Market wrap: 2 May 2023

Market wrap: 2 May 2023

Stocks Wobble on Amped Up Policy-Tightening Bets:

  • RBA rate rise shows policymakers determined to quell inflation
  • Swap traders boost odds Fed will raise by a quarter point

European stocks retreated and US equity futures wobbled after Australia’s unexpected interest-rate increase deepened conviction that US and European central banks push ahead with policy tightening to stamp out inflation. 

The Stoxx 600 index slipped as much as 0.4%, held down by growth-sensitive sectors such as energy and real estate. HSBC Holdings Plc bucked the decline after a profit beat and a $2 billion share buyback. Contracts on the S&P 500 and Nasdaq swung between losses and gains, after both indexes closed modestly weaker on Monday. 

A government-brokered deal for JPMorgan Chase & Co. to acquire the troubled First Republic Bank drew a line for now under US banking turbulence. But investors fear lending will be crimped, slowing an economy already under pressure from the most aggressive rate-hike campaign in decades. Euro zone data reinforced these fears, showing banks had curbed lending more than anticipated.


The Federal Reserve’s two-day meeting starting Tuesday is expected to raise rates by a quarter point. In the euro zone, preliminary data showed a further acceleration in headline inflation, though the so-called core measure slowed for the first time in 10 months. The European Central Bank is seen likely to opt for a 25 basis-point increase at its meeting this week, though a bigger half-point move is not ruled out.

“There is a likelihood inflation will remain a real bugbear for the majority of central banks and that the global economy has to adjust to a new normal where inflation is stickier and interest rates stay high,” said Rabobank strategist Jane Foley. “This brings the increased risk of more fragilities in the system as we have seen with the banks in the US.”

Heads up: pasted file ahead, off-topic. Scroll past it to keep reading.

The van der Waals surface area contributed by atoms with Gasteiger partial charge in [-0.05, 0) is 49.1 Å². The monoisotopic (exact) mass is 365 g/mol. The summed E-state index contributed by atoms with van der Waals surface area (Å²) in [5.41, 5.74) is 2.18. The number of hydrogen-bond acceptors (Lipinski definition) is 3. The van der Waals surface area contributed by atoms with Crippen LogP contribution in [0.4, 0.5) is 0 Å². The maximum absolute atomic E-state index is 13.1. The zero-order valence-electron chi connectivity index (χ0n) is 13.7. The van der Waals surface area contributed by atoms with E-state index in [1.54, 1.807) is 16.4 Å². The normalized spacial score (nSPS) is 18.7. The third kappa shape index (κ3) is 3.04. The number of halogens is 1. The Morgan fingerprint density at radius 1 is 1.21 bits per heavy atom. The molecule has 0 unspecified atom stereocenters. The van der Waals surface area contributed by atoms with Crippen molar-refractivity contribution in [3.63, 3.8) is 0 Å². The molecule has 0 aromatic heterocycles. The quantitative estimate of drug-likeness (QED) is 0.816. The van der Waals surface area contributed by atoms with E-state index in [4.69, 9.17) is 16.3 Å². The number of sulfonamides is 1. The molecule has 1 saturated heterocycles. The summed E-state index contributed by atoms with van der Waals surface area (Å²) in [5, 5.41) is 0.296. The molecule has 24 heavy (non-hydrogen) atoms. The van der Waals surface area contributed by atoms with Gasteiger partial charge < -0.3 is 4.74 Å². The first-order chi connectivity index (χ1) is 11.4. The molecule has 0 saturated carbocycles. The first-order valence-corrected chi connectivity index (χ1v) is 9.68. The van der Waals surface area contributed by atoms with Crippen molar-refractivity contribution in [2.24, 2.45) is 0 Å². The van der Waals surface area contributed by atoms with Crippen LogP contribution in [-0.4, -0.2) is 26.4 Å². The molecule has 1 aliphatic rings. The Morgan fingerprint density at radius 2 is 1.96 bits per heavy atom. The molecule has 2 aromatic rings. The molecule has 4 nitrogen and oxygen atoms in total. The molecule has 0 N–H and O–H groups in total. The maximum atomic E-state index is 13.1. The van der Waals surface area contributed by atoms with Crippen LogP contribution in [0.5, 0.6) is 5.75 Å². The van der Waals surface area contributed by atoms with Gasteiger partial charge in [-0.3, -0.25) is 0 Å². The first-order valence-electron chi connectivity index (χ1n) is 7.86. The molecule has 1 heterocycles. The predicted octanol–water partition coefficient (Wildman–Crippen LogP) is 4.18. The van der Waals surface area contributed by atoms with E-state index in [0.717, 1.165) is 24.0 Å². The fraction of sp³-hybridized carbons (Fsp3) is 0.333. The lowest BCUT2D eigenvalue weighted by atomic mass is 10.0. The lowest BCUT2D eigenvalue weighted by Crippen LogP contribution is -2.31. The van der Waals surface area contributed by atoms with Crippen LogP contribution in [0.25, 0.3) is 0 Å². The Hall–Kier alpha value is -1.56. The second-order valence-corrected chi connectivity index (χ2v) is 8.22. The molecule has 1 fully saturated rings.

Earlier, the Reserve Bank of Australia hiked benchmark rates by 25 basis points to 3.85%, saying inflation remained too high and further tightening may be required. That pushed Australia’s dollar as much as 1.2% stronger and lifted rate-sensitive three-year local yields more than 20 basis points. 

“The RBA’s hike today is likely to ramp up the market’s hawkish expectations for the Fed this week,” said David Forrester, strategist at Credit Agricole CIB in Singapore.

Swap traders have upgraded the odds the Fed will raise its policy rate by a quarter point Wednesday, while also increasing expectations for peak ECB rates. 


While Treasury yields slipped after a late-Monday surge, German, French and Italian yields initially rose as much as 10 basis points across the curve, before paring gains to 5 to 6 basis points.

On currency markets, the dollar was flat against its main Group-of-10 peers. The euro slipped as the slower core inflation and bank lending appeared to tilt odds in favor of a 25 basis-point rate increase.

Oil prices steadied after earlier losses driven by concerns over China’s economic outlook and the impact of US banking turmoil. Prices have dropped more than 5% already this year.

Key events this week:

  • US JOLTS job openings, factory and durable goods orders, Tuesday
  • ADP employment, S&P global US services PMI, ISM services, Wednesday
  • Fed Chair Jerome Powell holds news conference following rate decision, Wednesday
  • US initial jobless claims, trade balance, Thursday
  • European Central Bank rate decision, followed by ECB President Christine Lagarde’s news conference, Thursday
  • US unemployment, nonfarm payrolls, Friday



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